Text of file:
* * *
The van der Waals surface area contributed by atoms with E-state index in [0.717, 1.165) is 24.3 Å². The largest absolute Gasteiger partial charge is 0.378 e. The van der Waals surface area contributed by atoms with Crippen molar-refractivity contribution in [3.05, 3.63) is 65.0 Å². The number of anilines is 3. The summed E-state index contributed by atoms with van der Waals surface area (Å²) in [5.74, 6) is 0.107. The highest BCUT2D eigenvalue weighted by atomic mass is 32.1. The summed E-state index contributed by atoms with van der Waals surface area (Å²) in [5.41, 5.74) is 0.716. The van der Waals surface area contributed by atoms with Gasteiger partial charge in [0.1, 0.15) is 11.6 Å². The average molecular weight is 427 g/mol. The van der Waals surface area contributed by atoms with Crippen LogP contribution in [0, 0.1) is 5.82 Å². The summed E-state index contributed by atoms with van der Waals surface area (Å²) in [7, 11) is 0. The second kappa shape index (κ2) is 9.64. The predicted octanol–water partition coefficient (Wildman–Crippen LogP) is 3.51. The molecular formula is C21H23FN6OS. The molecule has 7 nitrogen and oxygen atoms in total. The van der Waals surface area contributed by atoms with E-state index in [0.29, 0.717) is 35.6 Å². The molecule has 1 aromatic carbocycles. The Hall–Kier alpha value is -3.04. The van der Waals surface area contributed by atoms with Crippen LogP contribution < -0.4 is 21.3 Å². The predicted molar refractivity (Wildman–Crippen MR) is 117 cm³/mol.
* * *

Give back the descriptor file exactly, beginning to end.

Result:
The van der Waals surface area contributed by atoms with E-state index in [0.717, 1.165) is 24.3 Å². The largest absolute Gasteiger partial charge is 0.378 e. The van der Waals surface area contributed by atoms with Crippen molar-refractivity contribution in [3.05, 3.63) is 65.0 Å². The number of anilines is 3. The summed E-state index contributed by atoms with van der Waals surface area (Å²) in [5.74, 6) is 0.107. The highest BCUT2D eigenvalue weighted by atomic mass is 32.1. The summed E-state index contributed by atoms with van der Waals surface area (Å²) in [5.41, 5.74) is 0.716. The van der Waals surface area contributed by atoms with Gasteiger partial charge in [0.1, 0.15) is 11.6 Å². The average molecular weight is 427 g/mol. The van der Waals surface area contributed by atoms with Crippen LogP contribution in [0, 0.1) is 5.82 Å². The summed E-state index contributed by atoms with van der Waals surface area (Å²) in [7, 11) is 0. The second kappa shape index (κ2) is 9.64. The predicted octanol–water partition coefficient (Wildman–Crippen LogP) is 3.51. The molecular formula is C21H23FN6OS. The molecule has 7 nitrogen and oxygen atoms in total. The van der Waals surface area contributed by atoms with E-state index in [0.29, 0.717) is 35.6 Å². The molecule has 1 aromatic carbocycles. The Hall–Kier alpha value is -3.04. The van der Waals surface area contributed by atoms with Crippen LogP contribution < -0.4 is 21.3 Å². The predicted molar refractivity (Wildman–Crippen MR) is 117 cm³/mol.